Rashida Serrant-Davis

    This book is a must read for all entrepreneurs and service industry professionals. If you provide services to clients and customers, you will get great insights from this book as to how to take your offering to a higher level than your competitors. I also read You, Inc. by this author. This was much better.

  6. 5 out of 5

    James Moes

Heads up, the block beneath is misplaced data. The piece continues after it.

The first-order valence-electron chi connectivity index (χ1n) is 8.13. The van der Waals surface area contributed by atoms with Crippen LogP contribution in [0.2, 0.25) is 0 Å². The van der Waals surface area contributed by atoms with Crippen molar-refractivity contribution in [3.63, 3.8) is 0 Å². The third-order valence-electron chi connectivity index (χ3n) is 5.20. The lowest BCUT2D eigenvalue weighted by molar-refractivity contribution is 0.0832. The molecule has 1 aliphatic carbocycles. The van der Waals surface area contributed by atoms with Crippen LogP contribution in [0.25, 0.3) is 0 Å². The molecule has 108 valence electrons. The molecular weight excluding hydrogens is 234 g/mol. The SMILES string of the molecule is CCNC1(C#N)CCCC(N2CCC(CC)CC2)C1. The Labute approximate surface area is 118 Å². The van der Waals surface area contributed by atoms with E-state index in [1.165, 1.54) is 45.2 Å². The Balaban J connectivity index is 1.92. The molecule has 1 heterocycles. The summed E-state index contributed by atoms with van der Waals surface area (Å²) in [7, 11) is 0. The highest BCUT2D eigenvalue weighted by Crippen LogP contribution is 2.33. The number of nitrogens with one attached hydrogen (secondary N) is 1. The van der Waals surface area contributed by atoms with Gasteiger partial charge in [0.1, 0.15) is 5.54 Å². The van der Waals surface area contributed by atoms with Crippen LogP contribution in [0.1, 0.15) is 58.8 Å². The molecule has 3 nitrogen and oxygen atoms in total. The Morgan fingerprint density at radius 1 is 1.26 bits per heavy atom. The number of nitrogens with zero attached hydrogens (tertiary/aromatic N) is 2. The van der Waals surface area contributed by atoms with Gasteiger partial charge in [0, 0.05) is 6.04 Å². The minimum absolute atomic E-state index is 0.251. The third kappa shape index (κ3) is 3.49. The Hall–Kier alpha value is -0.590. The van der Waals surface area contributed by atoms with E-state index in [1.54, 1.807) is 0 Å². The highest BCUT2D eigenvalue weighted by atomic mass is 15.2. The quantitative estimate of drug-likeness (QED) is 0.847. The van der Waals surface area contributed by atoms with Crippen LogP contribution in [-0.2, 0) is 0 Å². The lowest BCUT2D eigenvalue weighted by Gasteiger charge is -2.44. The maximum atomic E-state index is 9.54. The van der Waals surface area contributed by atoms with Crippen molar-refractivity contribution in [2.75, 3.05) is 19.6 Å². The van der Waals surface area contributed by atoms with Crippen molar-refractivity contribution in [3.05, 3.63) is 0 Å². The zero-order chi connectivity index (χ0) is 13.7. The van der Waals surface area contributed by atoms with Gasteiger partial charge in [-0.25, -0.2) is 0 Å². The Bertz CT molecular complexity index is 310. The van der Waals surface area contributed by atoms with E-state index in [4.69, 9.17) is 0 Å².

It was a good read while Photoshop or Lightroom was batching photos, or my MacBook was just running plain slow. It asks a lot of questions, prodding the reader to be honest with how one is running their business. How do we want our lives, at work and outside of it, to be different? Never mind what we have done or others have done: What is possible? What would clients think was remarkable? If we were starting from scratch today, what would we do differently? How would we organize ourselves to better s It was a good read while Photoshop or Lightroom was batching photos, or my MacBook was just running plain slow. It asks a lot of questions, prodding the reader to be honest with how one is running their business. How do we want our lives, at work and outside of it, to be different? Never mind what we have done or others have done: What is possible? What would clients think was remarkable? If we were starting from scratch today, what would we do differently? How would we organize ourselves to better serve clients? What would we add? What would we eliminate? If we were competing against us, where would we attack us? How do we shore up that weakness? Which ten or twelve clients, friends, industry insiders or other individuals can give us the most insight about improving our business? Is our brand unique? Is it vivid? Is it simple? Does it communicate a clear and powerful message, in the way we most want and need to communicate? I need a mentor/friend to keep me to task on fulfilling all my answers to these questions. And, finally, 10 Rules Of Business Manners 1. Always wait a split second after a person finishes talking before you speak. 2. Listen with your entire body. 3. Be positive. 4. Speak well of others. 5. Memorize names. 6. Never try to impress. The effort always shows, and it diminishes you. 7. Never make your conversations - particularly on cell phones - public. 8. Praise but never flatter. Praise makes people feel good; flattery makes them feel manipulated. 9. A simple rule whenever you are in doubt: Be kind.